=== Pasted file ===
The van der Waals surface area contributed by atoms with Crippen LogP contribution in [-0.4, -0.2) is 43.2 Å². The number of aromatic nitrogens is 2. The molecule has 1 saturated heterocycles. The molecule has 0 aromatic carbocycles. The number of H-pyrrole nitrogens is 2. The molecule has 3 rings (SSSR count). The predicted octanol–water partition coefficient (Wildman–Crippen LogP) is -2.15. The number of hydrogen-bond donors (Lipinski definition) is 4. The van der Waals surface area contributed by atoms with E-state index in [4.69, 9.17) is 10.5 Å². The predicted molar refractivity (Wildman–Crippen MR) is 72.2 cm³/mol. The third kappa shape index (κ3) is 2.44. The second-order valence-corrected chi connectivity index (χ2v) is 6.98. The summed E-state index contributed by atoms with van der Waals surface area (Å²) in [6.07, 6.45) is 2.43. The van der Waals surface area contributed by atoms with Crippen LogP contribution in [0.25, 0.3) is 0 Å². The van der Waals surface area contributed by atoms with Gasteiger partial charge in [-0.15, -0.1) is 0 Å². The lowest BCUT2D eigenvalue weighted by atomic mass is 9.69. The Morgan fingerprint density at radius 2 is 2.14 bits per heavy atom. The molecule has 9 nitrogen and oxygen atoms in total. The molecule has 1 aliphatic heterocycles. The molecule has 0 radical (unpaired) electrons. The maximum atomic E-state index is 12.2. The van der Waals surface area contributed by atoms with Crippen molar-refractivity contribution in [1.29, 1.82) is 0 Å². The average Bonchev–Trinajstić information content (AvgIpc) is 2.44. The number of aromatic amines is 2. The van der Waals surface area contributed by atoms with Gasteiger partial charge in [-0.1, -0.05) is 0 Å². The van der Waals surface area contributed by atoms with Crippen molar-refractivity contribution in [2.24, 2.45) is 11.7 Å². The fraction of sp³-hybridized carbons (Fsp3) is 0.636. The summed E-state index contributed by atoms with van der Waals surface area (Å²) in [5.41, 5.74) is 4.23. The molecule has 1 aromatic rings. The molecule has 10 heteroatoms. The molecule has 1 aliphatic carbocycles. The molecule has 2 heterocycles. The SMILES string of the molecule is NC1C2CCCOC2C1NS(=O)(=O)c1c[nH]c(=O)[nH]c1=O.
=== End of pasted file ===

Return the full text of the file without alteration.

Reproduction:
The van der Waals surface area contributed by atoms with Crippen LogP contribution in [-0.4, -0.2) is 43.2 Å². The number of aromatic nitrogens is 2. The molecule has 1 saturated heterocycles. The molecule has 0 aromatic carbocycles. The number of H-pyrrole nitrogens is 2. The molecule has 3 rings (SSSR count). The predicted octanol–water partition coefficient (Wildman–Crippen LogP) is -2.15. The number of hydrogen-bond donors (Lipinski definition) is 4. The van der Waals surface area contributed by atoms with E-state index in [4.69, 9.17) is 10.5 Å². The predicted molar refractivity (Wildman–Crippen MR) is 72.2 cm³/mol. The third kappa shape index (κ3) is 2.44. The second-order valence-corrected chi connectivity index (χ2v) is 6.98. The summed E-state index contributed by atoms with van der Waals surface area (Å²) in [6.07, 6.45) is 2.43. The van der Waals surface area contributed by atoms with Crippen LogP contribution in [0.25, 0.3) is 0 Å². The van der Waals surface area contributed by atoms with Gasteiger partial charge in [-0.15, -0.1) is 0 Å². The lowest BCUT2D eigenvalue weighted by atomic mass is 9.69. The Morgan fingerprint density at radius 2 is 2.14 bits per heavy atom. The molecule has 9 nitrogen and oxygen atoms in total. The molecule has 1 aliphatic heterocycles. The molecule has 0 radical (unpaired) electrons. The maximum atomic E-state index is 12.2. The van der Waals surface area contributed by atoms with Crippen molar-refractivity contribution in [1.29, 1.82) is 0 Å². The average Bonchev–Trinajstić information content (AvgIpc) is 2.44. The number of aromatic amines is 2. The van der Waals surface area contributed by atoms with Gasteiger partial charge in [-0.1, -0.05) is 0 Å². The van der Waals surface area contributed by atoms with Crippen molar-refractivity contribution in [2.24, 2.45) is 11.7 Å². The fraction of sp³-hybridized carbons (Fsp3) is 0.636. The summed E-state index contributed by atoms with van der Waals surface area (Å²) in [5.41, 5.74) is 4.23. The molecule has 1 aromatic rings. The molecule has 10 heteroatoms. The molecule has 1 aliphatic carbocycles. The molecule has 2 heterocycles. The SMILES string of the molecule is NC1C2CCCOC2C1NS(=O)(=O)c1c[nH]c(=O)[nH]c1=O.